Malinda Callaway likes the hardwood. While her team practices under the basket, she circles the girls, coaching, and suggesting changes. She challenges their jump shots herself, obscuring the shooter’s vision with upraised hands and testing their concentration with her titanium wheelchair.
The paralysis she suffered from a 1989 car accident hasn’t kept Callaway from coaching basketball, teaching science, and inspiring excellence in Macon, Ill. (pop. 1,213). “I don’t dwell on things I can’t do,” explains Callaway, 30. “I concentrate on what I can do.”
Meridian High School’s Lady Hawks knew little of their coach’s can-do attitude until their first practice last year. “Coach Callaway shot the ball and was supposed to miss so we could practice blocking block out,” recalls junior guard Rachelle Renfro. “But she just kept making baskets. We were totally amazed.”
They shouldn’t have been. Before Callaway flipped her car and broke her back in four places, the Cissna Park, Ill., (pop. 811) athlete had been a standout in high school basketball, track, volleyball, and softball. After her accident, she was determined to continue competing—on wheels.
For a year, she trained 50 hours a week, combining weight workouts and 20-mile road races for endurance. Then, as a forward, she led the University of Illinois women’s wheelchair basketball team to five national championships. Earning a spot on the USA Gold Cup team in the 1994 Para-Olympics, she brought home a silver medal and the expertise to coach.
“I teach that you have to be strong mentally,” says Callaway of her basketball philosophy. When she started coaching at Meridian, Callaway pressed the team to think as a unit and develop self-confidence.
“She knows what we can do,” says Renfro, who Callaway convinced to drive more instead of passing the ball. “She believes we can do it. She builds us up.”
During the 1999-2000 season, the young team won 20 percent more games than during the previous year, ending with an 11-14 record. Parents appreciate her character more.
“She’s already a fine coach,” says Ken Renfro, Rachelle’s father. “But her biggest asset is her attitude. It’s contagious. You’re just up when you’re around her.” During the summer, Callaway and her team participated in both the Decatur Park League and in the American Youth Basketball Tour, competing in 35 games against Champaign, Decatur, and DeKalb teams.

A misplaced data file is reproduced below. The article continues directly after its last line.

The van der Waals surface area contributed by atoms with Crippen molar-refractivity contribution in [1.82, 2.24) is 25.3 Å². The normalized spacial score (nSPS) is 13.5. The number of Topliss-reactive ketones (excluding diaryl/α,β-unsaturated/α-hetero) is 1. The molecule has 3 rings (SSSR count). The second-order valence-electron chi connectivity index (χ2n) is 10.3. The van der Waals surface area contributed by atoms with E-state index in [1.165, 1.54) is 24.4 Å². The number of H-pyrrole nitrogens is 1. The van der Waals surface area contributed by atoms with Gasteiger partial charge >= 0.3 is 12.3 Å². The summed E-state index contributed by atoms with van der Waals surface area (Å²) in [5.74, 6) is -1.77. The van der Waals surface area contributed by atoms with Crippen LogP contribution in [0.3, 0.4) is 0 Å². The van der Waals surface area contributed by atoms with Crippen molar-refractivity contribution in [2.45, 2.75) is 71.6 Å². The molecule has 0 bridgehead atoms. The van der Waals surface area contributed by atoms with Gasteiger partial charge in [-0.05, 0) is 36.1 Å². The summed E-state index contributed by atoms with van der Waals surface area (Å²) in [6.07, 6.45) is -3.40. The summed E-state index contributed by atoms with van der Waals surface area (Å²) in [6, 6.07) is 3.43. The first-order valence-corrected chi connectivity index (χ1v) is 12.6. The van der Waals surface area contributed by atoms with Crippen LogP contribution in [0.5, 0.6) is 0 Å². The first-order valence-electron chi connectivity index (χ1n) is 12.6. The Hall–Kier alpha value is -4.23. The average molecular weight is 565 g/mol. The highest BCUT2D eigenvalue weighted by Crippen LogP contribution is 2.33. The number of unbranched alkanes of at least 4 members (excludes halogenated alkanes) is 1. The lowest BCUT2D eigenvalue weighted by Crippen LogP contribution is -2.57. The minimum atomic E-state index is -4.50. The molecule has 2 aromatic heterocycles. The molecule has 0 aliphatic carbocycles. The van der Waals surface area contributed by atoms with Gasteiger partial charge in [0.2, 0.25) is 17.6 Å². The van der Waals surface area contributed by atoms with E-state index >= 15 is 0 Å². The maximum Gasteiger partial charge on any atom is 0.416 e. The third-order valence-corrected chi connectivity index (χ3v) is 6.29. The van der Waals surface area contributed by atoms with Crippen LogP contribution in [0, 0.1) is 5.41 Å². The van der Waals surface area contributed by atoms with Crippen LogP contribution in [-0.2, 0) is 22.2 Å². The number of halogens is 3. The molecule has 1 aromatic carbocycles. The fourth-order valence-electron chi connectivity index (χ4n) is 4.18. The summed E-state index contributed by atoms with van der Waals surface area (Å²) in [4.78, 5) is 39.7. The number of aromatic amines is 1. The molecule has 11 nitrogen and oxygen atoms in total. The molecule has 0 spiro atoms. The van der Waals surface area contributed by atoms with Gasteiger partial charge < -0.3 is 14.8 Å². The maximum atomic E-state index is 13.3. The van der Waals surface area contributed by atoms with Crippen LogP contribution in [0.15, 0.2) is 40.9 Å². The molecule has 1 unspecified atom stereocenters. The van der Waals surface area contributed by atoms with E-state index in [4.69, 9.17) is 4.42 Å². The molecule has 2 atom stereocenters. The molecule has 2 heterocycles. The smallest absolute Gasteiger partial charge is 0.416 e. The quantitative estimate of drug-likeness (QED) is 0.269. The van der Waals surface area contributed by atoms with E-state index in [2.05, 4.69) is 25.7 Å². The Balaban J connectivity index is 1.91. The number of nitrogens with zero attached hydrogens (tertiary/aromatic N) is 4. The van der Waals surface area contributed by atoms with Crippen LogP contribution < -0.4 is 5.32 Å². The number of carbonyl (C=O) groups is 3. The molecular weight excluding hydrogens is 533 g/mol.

Playing against the Lady Hawks in both winter and summer seasons, Dan Miller, Niantic, Ill., coach and Macon County Coach of the Year, has seen Callaway’s team progress.
“They have improved and do a good job,” he says. “That has to be attributed to her. I don’t see her chair any more. I just see a good coach and a really nice person.”
To Callaway, her disability is always secondary, a belief Principal Mike Lynch quickly discovered during her initial interview two years ago. “Her resume didn’t mention it,” Lynch says. “We didn’t discuss her handicap at all.”
“I don’t need anything special,” says Callaway, who eats lunch in the principal’s office, uses the locker room bathroom, and gets to the teachers’ lounge by going outside and around the school to an accessible back entrance.
Callaway teaches biology, physical science, and chemistry, stressing problem solving and critical thinking. She schedules weekly labs in each, driving into the parking lot at 6:30 a.m. to set up experiments. She often stays past 8 p.m., tutoring students or preparing lessons. Grading papers takes up weekends. Inevitably, students seek her counsel, dropping by her classroom or home.
“You make time for them,” says Callaway, whose credo, “Teachers Touch a Life Forever,” hangs above her couch. “Students come to me because I’ve been through a lot. They just need someone to listen.”
Between basketball seasons, Callaway pursues her master’s degree in administration. She is a member of the curriculum and school improvement committees. A basketball camp for second- to fifth-graders is next year’s goal. Now a newlywed, she and her husband, James, are remodeling their home and landscaping their yard.
“She shows students there’s no reason why you can’t excel and achieve,” Lynch says. “She’s a tremendous role model.”